Proposed Regulations Issued Regarding Tax Reform’s SALT Deduction CAP on Federal Income Tax

Proposed Regulations Issued Regarding Tax Reform’s SALT Deduction CAP on Federal Income Tax

Update: On September 20, a U.S. district court denied the legal challenge mounted by New York, New Jersey, Connecticut, and Maryland to block the SALT deduction cap.  It is uncertain at the time of this update whether the case will be appealed.

Proposed regulations were issued on August 23 regarding the individual state and local tax (SALT) deduction cap under the 2017 tax reform act,[1] known as the Tax Cuts and Jobs Act (TCJA).  The cap introduces a limitation on the deductibility of state and local property and income taxes from federal taxable income of $10,000, starting with taxable years beginning in 2018 and before 2026.  While the limitation impacts all individual taxpayers, it places disproportionate pressure on taxpayers who will file returns in states with high income and property taxes, including New York, New Jersey, Connecticut, California, Maryland, and Oregon, and on married couples (regardless of whether they file jointly or separately).  The cap limits taxpayers’ SALT deductions to $10,000 per return, and married taxpayers who file separately can only deduct up to $5,000 each. 

States’ reaction to the cap

In opposition to the federal income deduction cap, New York, New Jersey, Connecticut, and Maryland are suing the administration to invalidate the new limit.  Many states are also attempting workarounds of the SALT deduction limitation, such as enacting an optional payroll tax (New York), enacting a new, mandatory pass-through entity tax (Connecticut), and enacting legislation that authorizes charitable contributions in lieu of local property taxes and in exchange for a property tax credit (New Jersey, New York, Connecticut).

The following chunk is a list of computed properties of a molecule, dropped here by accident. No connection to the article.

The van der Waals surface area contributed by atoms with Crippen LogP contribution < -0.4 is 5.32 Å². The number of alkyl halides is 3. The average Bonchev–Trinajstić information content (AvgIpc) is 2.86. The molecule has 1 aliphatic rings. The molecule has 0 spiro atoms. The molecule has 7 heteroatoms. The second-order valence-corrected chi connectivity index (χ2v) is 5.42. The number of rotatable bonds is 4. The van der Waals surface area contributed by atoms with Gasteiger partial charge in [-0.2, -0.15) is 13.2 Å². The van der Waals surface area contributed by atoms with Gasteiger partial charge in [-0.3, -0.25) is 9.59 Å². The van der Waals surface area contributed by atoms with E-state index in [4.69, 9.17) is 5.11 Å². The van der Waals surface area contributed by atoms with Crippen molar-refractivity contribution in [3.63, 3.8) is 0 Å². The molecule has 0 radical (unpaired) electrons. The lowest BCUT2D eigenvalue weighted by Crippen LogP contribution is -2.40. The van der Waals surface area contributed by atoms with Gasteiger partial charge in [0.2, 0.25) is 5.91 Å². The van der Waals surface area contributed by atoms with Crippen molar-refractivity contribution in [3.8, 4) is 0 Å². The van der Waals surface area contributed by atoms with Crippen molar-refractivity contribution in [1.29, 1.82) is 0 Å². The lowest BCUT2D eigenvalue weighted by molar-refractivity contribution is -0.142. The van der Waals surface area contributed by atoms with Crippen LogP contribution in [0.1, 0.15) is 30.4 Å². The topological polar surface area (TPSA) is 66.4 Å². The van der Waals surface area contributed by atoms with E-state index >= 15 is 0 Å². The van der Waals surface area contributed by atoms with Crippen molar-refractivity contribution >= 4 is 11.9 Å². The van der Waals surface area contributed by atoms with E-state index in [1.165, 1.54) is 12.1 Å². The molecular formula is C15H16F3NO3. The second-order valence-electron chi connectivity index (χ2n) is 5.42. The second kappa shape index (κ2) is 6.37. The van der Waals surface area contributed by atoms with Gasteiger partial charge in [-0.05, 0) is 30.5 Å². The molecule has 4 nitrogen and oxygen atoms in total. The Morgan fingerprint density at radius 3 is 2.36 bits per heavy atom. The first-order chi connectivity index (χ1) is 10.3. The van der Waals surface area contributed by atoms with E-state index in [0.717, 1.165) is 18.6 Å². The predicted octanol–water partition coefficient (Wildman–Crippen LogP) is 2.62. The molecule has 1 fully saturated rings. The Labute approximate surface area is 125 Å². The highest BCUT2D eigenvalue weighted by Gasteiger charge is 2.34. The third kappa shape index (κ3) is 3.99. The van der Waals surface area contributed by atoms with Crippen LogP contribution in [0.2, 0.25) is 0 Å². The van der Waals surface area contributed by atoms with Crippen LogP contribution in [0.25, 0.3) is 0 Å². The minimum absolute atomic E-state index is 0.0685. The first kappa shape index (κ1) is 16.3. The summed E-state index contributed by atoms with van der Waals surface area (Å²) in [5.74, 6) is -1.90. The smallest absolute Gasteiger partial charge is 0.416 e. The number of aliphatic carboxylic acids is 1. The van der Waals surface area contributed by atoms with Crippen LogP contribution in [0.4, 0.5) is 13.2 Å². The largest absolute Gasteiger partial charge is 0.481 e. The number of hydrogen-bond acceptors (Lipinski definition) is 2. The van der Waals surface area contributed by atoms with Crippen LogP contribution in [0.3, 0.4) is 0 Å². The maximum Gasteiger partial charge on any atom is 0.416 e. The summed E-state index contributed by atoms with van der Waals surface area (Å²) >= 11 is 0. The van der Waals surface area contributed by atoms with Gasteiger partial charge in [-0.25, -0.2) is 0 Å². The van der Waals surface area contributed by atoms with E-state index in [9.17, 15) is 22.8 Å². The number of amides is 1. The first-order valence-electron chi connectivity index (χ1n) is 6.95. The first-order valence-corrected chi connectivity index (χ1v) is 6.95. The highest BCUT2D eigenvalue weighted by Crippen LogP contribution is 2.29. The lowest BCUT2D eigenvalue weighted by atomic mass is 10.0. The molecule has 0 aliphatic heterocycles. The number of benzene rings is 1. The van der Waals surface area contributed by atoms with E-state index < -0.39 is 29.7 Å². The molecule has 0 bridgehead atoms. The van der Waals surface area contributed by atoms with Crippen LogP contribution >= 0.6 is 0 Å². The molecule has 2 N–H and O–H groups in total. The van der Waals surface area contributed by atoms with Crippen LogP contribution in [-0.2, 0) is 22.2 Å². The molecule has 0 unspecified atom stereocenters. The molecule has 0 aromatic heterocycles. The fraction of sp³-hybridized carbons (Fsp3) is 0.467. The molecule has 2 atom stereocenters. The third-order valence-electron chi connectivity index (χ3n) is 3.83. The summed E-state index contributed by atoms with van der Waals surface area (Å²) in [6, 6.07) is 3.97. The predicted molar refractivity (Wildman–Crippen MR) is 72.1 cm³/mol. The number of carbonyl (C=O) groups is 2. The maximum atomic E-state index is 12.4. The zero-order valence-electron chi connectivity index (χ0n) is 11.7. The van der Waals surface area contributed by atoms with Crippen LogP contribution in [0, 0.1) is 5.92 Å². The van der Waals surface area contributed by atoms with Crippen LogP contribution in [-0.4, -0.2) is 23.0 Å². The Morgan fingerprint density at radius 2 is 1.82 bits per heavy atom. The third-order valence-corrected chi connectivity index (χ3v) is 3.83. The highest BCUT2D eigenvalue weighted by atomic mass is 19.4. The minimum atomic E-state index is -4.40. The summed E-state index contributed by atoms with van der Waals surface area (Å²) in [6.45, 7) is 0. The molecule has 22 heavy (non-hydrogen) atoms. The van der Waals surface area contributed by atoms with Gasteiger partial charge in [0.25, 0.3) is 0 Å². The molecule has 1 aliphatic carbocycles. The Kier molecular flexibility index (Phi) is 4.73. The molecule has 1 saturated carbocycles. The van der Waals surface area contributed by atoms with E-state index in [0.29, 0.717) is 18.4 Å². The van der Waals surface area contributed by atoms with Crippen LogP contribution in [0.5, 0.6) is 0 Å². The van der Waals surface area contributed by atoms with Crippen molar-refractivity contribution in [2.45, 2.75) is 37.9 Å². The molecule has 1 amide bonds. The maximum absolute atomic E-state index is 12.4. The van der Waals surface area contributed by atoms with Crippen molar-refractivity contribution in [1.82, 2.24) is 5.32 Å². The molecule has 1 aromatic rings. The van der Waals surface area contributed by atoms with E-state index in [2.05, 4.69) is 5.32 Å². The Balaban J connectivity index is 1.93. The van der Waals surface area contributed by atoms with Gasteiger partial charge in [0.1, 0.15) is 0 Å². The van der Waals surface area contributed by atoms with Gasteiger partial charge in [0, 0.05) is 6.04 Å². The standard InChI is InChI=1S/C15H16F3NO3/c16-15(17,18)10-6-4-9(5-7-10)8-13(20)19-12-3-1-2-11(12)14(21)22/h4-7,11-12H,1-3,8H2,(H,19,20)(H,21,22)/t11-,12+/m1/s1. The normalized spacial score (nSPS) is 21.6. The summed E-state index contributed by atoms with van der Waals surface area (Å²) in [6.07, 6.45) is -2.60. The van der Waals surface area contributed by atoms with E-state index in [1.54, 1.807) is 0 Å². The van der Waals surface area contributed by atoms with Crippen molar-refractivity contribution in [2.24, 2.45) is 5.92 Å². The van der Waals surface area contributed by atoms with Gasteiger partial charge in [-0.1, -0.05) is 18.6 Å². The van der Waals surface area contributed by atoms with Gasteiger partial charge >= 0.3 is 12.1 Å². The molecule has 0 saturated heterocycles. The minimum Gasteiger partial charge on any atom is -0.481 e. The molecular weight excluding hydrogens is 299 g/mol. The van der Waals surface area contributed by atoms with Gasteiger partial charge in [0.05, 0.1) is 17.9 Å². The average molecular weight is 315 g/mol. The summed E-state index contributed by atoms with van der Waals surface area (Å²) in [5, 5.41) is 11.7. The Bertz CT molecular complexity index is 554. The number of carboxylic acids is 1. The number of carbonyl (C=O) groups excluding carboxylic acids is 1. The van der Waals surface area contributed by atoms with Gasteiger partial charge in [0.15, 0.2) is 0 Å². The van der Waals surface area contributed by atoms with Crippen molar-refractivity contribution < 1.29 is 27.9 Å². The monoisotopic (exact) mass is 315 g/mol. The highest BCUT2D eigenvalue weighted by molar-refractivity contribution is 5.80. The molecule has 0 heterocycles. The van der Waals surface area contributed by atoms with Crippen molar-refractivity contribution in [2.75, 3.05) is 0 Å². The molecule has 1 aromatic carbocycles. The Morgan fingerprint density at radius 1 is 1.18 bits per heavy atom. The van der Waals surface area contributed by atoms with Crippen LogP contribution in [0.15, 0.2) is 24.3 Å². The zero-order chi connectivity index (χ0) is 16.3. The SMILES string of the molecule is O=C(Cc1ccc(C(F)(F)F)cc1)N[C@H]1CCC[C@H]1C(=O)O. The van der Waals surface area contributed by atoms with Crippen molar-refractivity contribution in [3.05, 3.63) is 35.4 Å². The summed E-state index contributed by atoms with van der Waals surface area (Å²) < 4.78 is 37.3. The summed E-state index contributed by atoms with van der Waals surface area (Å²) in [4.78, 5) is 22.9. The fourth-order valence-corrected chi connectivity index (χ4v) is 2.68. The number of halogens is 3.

California currently offers tax credits in exchange for donations supporting the Cal Grant program, which provides loan-free tuition aid to California college students.  S.B. 539, which is currently moving through the state Assembly, increases the value of the tax credit granted for donations to the program from 50 percent to 75 percent of the taxpayer contribution amount for taxable years beginning on or after January 1, 2018. The bill is similar to donation programs in other states that provide state tax credits for contributions to private education tuition that predate the SALT cap and have been upheld by the IRS in prior guidance (e.g. IRS Tech. Adv. Mem. 201105010 (Feb. 4, 2011)). 


IRS and Treasury response: Notice 2018-54 and proposed regulations

Responding to these individual state workarounds, the IRS issued Notice 2018-54 announcing the IRS’s intention to propose regulations addressing the treatment of transfers to state- or locally-controlled funds at the federal income tax level.  Notice 2018-54 reminds taxpayers that federal law controls the proper characterization of payments for federal income tax purposes, and furthermore, states that the proposed regulations will assist taxpayers to understand the relationship between the federal charitable contribution deduction and the new statutory limitation on the deduction for SALT payments.